UK High Street with buskers playing music

The British Retail Consortium (BRC) has published its latest UK footfall statistics, covering 31 January 2021-27 February 2021, which indicates that footfall is still struggling as lockdown wears on.

According to BRC’s latest figures, with the UK still in lockdown, year on year UK footfall decreased by 73.5 percent in February, with only a 3.4 percentage point improvement from January.

Following January, this is the second largest drop in the UK footfall since May 2020 (-81.6 percent), the consortium states.

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Helen Dickinson OBE, Chief Executive of British Retail Consortium, said: “Footfall remained down by three quarters during the second full month of lockdown. Shopping centres continued to suffer the most due to their high proportion of “non-essential” retailing, whereas retail parks benefitted from the presence of large essential retailers such as supermarkets and health stores.

“While footfall improved slightly due to slowing Covid infections boosting consumer confidence, it will be a difficult time for retail until businesses are permitted to reopen in April.”

However, with the announcement of the UK’s lockdown exit plan, which outlines the easing of restrictions in England and the nation’s road to recovery, footfall should start to return to normal from 12th April. At this point, non-essential retail will be permitted to reopen.

Whilst mobility retailers are deemed ‘essential’, meaning they have not been required to close during lockdown, the reopening of other retail outlets should see an increase in footfall in high streets, shopping centres and retail parks.

“Retailers welcomed the Chancellor’s extension of key business funding schemes in Wednesday’s Budget,” continued Helen. “Nonetheless, the real challenge will arise in April, as tens of thousands of “non-essential” retailers hold their breath to see if demand returns to stores.

“Despite the support offered by the Chancellor, the retail industry is not out of the woods yet. In order to support a much needed recovery in the industry and the three million jobs it supports, the Government must ensure the UK’s state aid rules allow businesses to fully access the grants and loans that have been announced.”

Mobility leaders have responded positively to Chancellor Rishi Sunak’s 2021 Budget.

Steve Baker, Chief Executive for BaKare Beds & Hideaway Beds, exclusively told THIIS: “The combination of higher corporation tax and super deduction tax should increase UK investment to create the growth we need and it appears like a clever version of trickle down economics at work. We will certainly be looking to invest in UK manufacturing and assembly in our recently opened Yorkshire premises as a result.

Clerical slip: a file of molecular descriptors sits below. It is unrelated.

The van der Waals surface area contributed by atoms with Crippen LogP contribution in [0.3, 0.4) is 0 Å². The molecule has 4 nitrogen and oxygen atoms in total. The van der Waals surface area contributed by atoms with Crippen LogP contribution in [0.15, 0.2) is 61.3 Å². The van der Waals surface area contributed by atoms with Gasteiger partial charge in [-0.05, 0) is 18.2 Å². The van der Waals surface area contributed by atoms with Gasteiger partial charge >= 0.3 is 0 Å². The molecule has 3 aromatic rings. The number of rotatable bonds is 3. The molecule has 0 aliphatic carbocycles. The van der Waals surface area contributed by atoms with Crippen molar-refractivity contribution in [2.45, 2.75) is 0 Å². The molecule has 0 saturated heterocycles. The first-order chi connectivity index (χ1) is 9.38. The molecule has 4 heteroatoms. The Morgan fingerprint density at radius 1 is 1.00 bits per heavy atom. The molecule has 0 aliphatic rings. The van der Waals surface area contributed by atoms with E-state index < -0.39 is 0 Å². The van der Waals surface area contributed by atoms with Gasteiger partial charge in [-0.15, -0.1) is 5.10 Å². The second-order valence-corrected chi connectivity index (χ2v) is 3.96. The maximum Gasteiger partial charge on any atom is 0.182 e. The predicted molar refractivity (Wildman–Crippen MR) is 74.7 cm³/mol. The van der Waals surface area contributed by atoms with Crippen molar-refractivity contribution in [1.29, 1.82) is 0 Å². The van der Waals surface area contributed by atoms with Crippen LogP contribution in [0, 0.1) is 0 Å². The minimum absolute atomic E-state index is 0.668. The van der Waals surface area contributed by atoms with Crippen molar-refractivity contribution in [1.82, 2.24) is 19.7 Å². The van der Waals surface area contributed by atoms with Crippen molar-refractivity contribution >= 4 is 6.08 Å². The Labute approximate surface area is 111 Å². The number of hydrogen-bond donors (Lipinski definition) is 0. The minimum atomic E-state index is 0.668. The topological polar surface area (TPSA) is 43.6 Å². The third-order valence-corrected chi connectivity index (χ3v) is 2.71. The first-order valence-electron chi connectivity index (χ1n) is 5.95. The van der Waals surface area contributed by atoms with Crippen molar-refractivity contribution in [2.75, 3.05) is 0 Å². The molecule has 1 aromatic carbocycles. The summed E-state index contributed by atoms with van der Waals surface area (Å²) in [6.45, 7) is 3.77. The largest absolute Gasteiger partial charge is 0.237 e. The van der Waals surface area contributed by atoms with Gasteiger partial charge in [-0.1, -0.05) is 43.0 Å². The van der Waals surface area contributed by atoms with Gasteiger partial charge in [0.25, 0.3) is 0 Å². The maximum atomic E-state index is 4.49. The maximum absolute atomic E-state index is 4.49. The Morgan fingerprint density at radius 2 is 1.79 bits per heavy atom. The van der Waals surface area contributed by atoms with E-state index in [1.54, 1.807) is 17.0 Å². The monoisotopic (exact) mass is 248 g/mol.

“I would also expect most accountants to be in touch with business owners explaining how they should spend more in order to be more tax efficient. The devil will be in the detail but looks like win-win to me.”

Andy Sumpter, Retail Consultant EMEA for Sensormatic Solutions, added that many retailers will be holding hope that once retail reopens, pent-up demand and real-life retail experiences will help the high street’s recovery.

“With lockdown fatigue looming large, February saw another month of limited footfall on the High Street, as non-essential retail remained closed and stores shuttered,” he commented.

“February did see a small lift in shopper counts compared to January, perhaps due to the ongoing success of the vaccine roll-out and the roadmap for unlocking announced earlier in the month giving consumer confidence a boost.

“However, while there is light at the end of tunnel, the outlook between now and 12 April, when non-essential retail can reopen, remains bleak. Many retailers will be holding out hope that, once again, consumers will return when they reopen and that pent-up demand for real life retail experiences will sustain the High Street’s recovery.”

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https://i1.wp.com/thiis.co.uk/wp-content/uploads/2019/10/UK-high-street-unsustainable.jpg?fit=1000%2C667&ssl=1https://i1.wp.com/thiis.co.uk/wp-content/uploads/2019/10/UK-high-street-unsustainable.jpg?resize=150%2C150&ssl=1Sarah SarsbyNewsroomRetailer NewsTrade NewsBRC,BRC footfall statistics,british retail consortium,mobility retailers,retail sector,retailers,UK footfall statisticsThe British Retail Consortium (BRC) has published its latest UK footfall statistics, covering 31 January 2021-27 February 2021, which indicates that footfall is still struggling as lockdown wears on. According to BRC’s latest figures, with the UK still in lockdown, year on year UK footfall decreased by 73.5 percent in...News, views & products for mobility, access and independent living professionals